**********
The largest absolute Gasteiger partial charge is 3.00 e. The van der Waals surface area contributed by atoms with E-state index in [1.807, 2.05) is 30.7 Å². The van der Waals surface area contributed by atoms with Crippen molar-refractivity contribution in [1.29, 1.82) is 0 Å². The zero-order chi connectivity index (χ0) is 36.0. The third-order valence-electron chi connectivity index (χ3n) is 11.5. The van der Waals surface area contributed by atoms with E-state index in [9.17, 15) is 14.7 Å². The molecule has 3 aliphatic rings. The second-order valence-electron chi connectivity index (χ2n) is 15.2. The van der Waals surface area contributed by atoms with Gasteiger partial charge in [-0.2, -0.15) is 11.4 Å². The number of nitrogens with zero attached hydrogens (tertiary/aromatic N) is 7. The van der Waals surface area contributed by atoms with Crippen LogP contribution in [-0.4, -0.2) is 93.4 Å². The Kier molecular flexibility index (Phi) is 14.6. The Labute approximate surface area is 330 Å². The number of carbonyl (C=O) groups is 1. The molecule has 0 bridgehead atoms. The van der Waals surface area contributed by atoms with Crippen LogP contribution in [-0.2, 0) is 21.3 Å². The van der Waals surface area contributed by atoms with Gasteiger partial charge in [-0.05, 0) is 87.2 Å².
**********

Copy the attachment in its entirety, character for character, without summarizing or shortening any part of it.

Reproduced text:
The largest absolute Gasteiger partial charge is 3.00 e. The van der Waals surface area contributed by atoms with E-state index in [1.807, 2.05) is 30.7 Å². The van der Waals surface area contributed by atoms with Crippen molar-refractivity contribution in [1.29, 1.82) is 0 Å². The zero-order chi connectivity index (χ0) is 36.0. The third-order valence-electron chi connectivity index (χ3n) is 11.5. The van der Waals surface area contributed by atoms with E-state index in [9.17, 15) is 14.7 Å². The molecule has 3 aliphatic rings. The second-order valence-electron chi connectivity index (χ2n) is 15.2. The van der Waals surface area contributed by atoms with Gasteiger partial charge in [-0.2, -0.15) is 11.4 Å². The number of nitrogens with zero attached hydrogens (tertiary/aromatic N) is 7. The van der Waals surface area contributed by atoms with Crippen LogP contribution in [-0.4, -0.2) is 93.4 Å². The Kier molecular flexibility index (Phi) is 14.6. The Labute approximate surface area is 330 Å². The number of carbonyl (C=O) groups is 1. The molecule has 0 bridgehead atoms. The van der Waals surface area contributed by atoms with Crippen LogP contribution in [-0.2, 0) is 21.3 Å². The van der Waals surface area contributed by atoms with Gasteiger partial charge in [-0.05, 0) is 87.2 Å².